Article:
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US, South Korea Defense Officials Rebuke North's Military Threats

Top defense officials in the United States and South Korea have gone public this week to offer reassurance of their ability to defend the South against any North Korean aggression. Their statements are an apparent response to recently heightened military rhetoric carried by the North's official media.

The Commander of U.S. Forces in South Korea, General Walter Sharp, says North Korea's army is "old" but remains dangerous because it is positioned very close to South Korea.

"They have a very large special operating force and have the world's largest artillery force that is positioned, again, very far south that can rain [munitions] on Seoul today," Sharp said.

Those comments were made a few days after North Korean official media delivered an ominous warning to South Korea.

A North Korean TV announcer read a government statement Saturday, saying South Korea should not forget that Seoul is only about 50 kilometers away from the military demarcation line that divides the two Koreas.

Speaking to business leaders in Seoul, U.S. General Sharp said North Korea is believed to have 13,000 front-line artillery guns pointed at or near the South Korean capital. Military analysts say those guns, and the North's short range rockets, could kill hundreds of thousands of people in South Korea in a matter of hours.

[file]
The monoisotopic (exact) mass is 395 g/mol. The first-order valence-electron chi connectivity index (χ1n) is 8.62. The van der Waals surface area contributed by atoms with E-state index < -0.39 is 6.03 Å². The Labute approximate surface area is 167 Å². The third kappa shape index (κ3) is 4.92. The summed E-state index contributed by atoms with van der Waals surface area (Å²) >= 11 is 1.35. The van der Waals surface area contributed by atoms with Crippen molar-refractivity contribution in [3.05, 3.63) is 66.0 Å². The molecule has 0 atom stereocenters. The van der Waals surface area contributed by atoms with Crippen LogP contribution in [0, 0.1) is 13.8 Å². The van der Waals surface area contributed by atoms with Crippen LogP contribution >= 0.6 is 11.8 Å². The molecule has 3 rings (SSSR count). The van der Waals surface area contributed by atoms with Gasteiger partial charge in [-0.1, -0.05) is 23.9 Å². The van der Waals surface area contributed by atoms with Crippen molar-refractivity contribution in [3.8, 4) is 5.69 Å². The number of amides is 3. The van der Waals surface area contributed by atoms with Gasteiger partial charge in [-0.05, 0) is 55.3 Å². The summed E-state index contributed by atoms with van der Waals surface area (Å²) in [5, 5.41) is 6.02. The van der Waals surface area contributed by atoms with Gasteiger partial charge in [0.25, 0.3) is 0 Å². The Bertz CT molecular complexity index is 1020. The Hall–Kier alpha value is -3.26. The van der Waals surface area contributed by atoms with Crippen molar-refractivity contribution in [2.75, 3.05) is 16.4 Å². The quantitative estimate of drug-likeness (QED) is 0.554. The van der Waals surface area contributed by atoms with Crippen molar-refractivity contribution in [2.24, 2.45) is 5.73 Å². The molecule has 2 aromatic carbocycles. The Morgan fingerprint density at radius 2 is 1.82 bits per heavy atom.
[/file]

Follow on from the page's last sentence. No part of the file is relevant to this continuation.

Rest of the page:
The United States deploys about 28,000 troops in South Korea, to deter or defeat any repeat attempt by the North to attack the South, as it did in 1950. U.S. forces help monitor and enforce the armistice that has mainly prevented fighting since it was signed in 1953.

Sharp says the two sides will work together and fight "side by side," even after wartime command of South Korean forces is transferred back to Seoul in 2012. He says the two militaries share the same set of priorities.

"First, is to be prepared to fight and win," Sharp said. "What that really means is to exercise and to have the operational plans prepared in order to be able to meet any contingencies."

South Korea's Defense Minister Lee Sang-hee issued his own response to North Korea's recent threats this week - including Pyongyang's 50-kilometer warning.

In parliamentary testimony, Lee says Pyongyang is only 150 kilometers from the border, and that such numbers are of little importance in modern military strategy. He adds that South Korea is ready to react decisively, whether North Korea engages in a limited provocation, or an all out attack.